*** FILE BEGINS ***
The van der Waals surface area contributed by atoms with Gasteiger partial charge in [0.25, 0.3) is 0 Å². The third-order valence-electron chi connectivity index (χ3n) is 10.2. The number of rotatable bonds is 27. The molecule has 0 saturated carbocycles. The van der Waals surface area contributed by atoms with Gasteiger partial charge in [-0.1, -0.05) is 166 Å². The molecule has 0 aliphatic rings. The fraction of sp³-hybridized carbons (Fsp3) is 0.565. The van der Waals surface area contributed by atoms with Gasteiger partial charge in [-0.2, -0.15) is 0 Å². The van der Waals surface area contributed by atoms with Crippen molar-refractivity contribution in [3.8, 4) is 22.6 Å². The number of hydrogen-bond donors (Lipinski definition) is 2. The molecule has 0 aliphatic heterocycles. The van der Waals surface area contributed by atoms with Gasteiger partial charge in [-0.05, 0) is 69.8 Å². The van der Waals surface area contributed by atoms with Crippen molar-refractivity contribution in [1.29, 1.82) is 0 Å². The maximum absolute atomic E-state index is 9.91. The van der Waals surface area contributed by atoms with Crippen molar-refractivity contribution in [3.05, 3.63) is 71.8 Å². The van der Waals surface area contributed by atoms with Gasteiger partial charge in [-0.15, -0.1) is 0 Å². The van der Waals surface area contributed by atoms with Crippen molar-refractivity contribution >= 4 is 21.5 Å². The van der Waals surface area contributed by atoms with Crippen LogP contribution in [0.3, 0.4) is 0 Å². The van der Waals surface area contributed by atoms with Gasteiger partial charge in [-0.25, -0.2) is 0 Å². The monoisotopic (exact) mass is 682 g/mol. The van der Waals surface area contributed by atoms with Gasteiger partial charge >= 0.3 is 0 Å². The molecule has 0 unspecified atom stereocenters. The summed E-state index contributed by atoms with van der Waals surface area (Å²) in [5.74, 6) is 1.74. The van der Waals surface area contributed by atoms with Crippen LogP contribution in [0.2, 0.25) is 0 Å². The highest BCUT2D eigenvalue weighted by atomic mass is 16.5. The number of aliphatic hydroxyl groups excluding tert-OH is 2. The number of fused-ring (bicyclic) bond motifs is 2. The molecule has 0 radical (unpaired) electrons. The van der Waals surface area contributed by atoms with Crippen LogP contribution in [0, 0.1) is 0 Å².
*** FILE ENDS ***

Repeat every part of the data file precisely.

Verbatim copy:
The van der Waals surface area contributed by atoms with Gasteiger partial charge in [0.25, 0.3) is 0 Å². The third-order valence-electron chi connectivity index (χ3n) is 10.2. The number of rotatable bonds is 27. The molecule has 0 saturated carbocycles. The van der Waals surface area contributed by atoms with Gasteiger partial charge in [-0.1, -0.05) is 166 Å². The molecule has 0 aliphatic rings. The fraction of sp³-hybridized carbons (Fsp3) is 0.565. The van der Waals surface area contributed by atoms with Gasteiger partial charge in [-0.2, -0.15) is 0 Å². The van der Waals surface area contributed by atoms with Crippen molar-refractivity contribution in [3.8, 4) is 22.6 Å². The number of hydrogen-bond donors (Lipinski definition) is 2. The molecule has 0 aliphatic heterocycles. The van der Waals surface area contributed by atoms with Gasteiger partial charge in [-0.05, 0) is 69.8 Å². The van der Waals surface area contributed by atoms with Crippen molar-refractivity contribution in [1.29, 1.82) is 0 Å². The maximum absolute atomic E-state index is 9.91. The van der Waals surface area contributed by atoms with Crippen molar-refractivity contribution in [3.05, 3.63) is 71.8 Å². The van der Waals surface area contributed by atoms with Gasteiger partial charge in [-0.15, -0.1) is 0 Å². The van der Waals surface area contributed by atoms with Crippen molar-refractivity contribution >= 4 is 21.5 Å². The van der Waals surface area contributed by atoms with Crippen LogP contribution in [0.3, 0.4) is 0 Å². The van der Waals surface area contributed by atoms with Gasteiger partial charge in [-0.25, -0.2) is 0 Å². The monoisotopic (exact) mass is 682 g/mol. The van der Waals surface area contributed by atoms with Gasteiger partial charge >= 0.3 is 0 Å². The molecule has 0 unspecified atom stereocenters. The summed E-state index contributed by atoms with van der Waals surface area (Å²) in [5.74, 6) is 1.74. The van der Waals surface area contributed by atoms with Crippen LogP contribution in [0.2, 0.25) is 0 Å². The highest BCUT2D eigenvalue weighted by atomic mass is 16.5. The number of aliphatic hydroxyl groups excluding tert-OH is 2. The number of fused-ring (bicyclic) bond motifs is 2. The molecule has 0 radical (unpaired) electrons. The van der Waals surface area contributed by atoms with Crippen LogP contribution in [0, 0.1) is 0 Å².